With revelers raising a glass of bubbly to the new year, England’s tiny sparkling wine industry is set for a lift this year as established brands step up export plans and newcomers join the party.
Internationally, England may be known for its ale, cider and gin, but it is also home to 432 vineyards and 124 wineries. These sit mostly along the southeast coast, which has a similar geology and climate to France’s Champagne region across the English Channel.
English sparkling wine remains a drop in the bucket compared with its continental cousins, but producers are determined to hang on to their premium positioning, selling at an average of ￡25 (US$40.89) a bottle, even as many cost-conscious Britons turn from champagne to cheaper cava from Spain and prosecco from Italy.
“We see ourselves as a luxury brand and we have to be judged on a world stage, not just an English stage,” said Julian Kirk, who is in charge of sales at West Sussex winemaker Nyetimber, one of the longest-established names in English sparkling wine and owner of 10 percent of the country’s vineyards.
“The British market is great, but we can’t depend on it for the long-term future,” Kirk added.
Those efforts have made the wine community sit up and take notice in recent years, earning British bubbly more than its fair share of awards.
Among them was East Sussex winemaker Ridgeview’s triumph at the 2010 Decanter World Wine Awards over several other, more illustrious champagne producers.
English sparkling wines punched above their weight again this year, with three gold medals in the prestigious International Wine Challenge. The winners were: Nyetimber, Gusbourne Estate in Kent and Dorset producer Furleigh Estate.
It should therefore come as no surprise that Nyetimber began exporting to Japan in May and Denmark in September last year.
With more than two decades of production under its belt since the 1992 debut vintage, Nyetimber is likely to start selling in the US this year and is also eyeing Singapore, Hong Kong, Australia and Denmark’s Nordic neighbors, Kirk said.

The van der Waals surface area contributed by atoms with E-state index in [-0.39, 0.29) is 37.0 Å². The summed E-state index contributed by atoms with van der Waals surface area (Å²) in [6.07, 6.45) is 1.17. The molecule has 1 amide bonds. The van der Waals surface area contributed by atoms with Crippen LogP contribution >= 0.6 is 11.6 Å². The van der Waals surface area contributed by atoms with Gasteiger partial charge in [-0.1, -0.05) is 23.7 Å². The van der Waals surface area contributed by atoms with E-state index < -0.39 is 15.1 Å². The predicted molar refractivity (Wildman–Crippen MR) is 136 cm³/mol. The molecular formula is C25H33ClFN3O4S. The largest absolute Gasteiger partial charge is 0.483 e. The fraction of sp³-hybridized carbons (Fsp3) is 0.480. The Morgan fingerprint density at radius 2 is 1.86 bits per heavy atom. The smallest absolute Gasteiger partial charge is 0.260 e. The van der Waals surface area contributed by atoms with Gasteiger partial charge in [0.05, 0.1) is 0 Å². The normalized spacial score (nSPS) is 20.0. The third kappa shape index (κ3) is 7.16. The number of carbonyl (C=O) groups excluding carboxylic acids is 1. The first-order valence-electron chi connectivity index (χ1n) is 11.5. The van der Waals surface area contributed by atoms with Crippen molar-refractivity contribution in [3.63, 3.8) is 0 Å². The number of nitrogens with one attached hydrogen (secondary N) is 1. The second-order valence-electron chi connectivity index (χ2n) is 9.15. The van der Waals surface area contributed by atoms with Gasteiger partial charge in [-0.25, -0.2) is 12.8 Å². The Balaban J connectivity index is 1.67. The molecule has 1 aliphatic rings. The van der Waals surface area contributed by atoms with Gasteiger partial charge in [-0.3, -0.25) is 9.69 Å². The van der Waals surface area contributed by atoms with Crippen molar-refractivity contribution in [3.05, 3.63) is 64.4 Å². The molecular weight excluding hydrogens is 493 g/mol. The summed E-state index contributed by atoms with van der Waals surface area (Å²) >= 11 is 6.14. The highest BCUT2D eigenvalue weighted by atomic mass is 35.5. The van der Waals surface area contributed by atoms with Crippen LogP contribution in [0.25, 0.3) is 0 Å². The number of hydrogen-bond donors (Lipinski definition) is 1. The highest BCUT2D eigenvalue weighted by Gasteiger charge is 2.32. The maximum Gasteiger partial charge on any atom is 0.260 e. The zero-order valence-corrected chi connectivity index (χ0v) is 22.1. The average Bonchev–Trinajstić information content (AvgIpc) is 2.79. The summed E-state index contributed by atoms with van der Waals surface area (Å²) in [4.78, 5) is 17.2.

In 2012, 55,000 nine-liter cases of English sparkling wine were sold in its home market, according to wine data specialist International Wine & Spirit Research (IWSR), representing a compound annual growth of 13 percent over the past five years.
That gave the alcoholic drunk 0.6 percent of the 9.1 million cases of bubbly sold in Britain last year.
Spain, France and Italy together control 87 percent of the market, although Spain recently pulled ahead of France because of the popularity of cava as a low-cost enjoyable sparkling wine, IWSR’s Helen Windle said.
The researcher predicts that sales of sparkling wine will grow faster than any other wine category in Britain over the next few years, adding 1.7 million cases between 2012 and 2018 at a compound annual growth rate of 2.8 percent.
For champagne makers such as LVMH, Pernod Ricard and Laurent Perrier, there has been increasing speculation that they might be looking to purchase vineyards in Britain, their biggest export market.
“If we have the time, will and passion, it’s possible [to make great sparkling wine in England],” said Pierre-Emmanuel Taittinger, president of the champagne house that bears his family name, although he said it has no such plans at present.
Julia Trustram Eve, marketing director for the English Wine Producers trade group, said that the winemakers must retain their focus on quality.
Even though part of this comes from the cool weather that gives the grapes high acidity, it is also down to the traditional production method, in which second fermentation takes place inside each bottle, rather than in bulk tanks.
“It’s in our interest to make sure that anyone involved in the industry and the production of this premium wine is going to keep to those levels of quality, for the sake of our own reputation,” she said.
Digby Fine English, one of the newest English winemakers, is sticking to that strategy. Its first vintage, 2009, has just gone on sale at upmarket outlets such as Selfridges department store and Michelin-starred restaurants.
Trevor Clough, Digby’s corporate strategist-turned-CEO, said that the industry’s small size helps to support its premium price as it slowly but surely builds its reputation.
“We’re not really at the point where we want everyone to know and everyone to want to buy English wine all the time,” Clough said. “It’s all about focusing on early adopters and cultivating their enthusiasm.”
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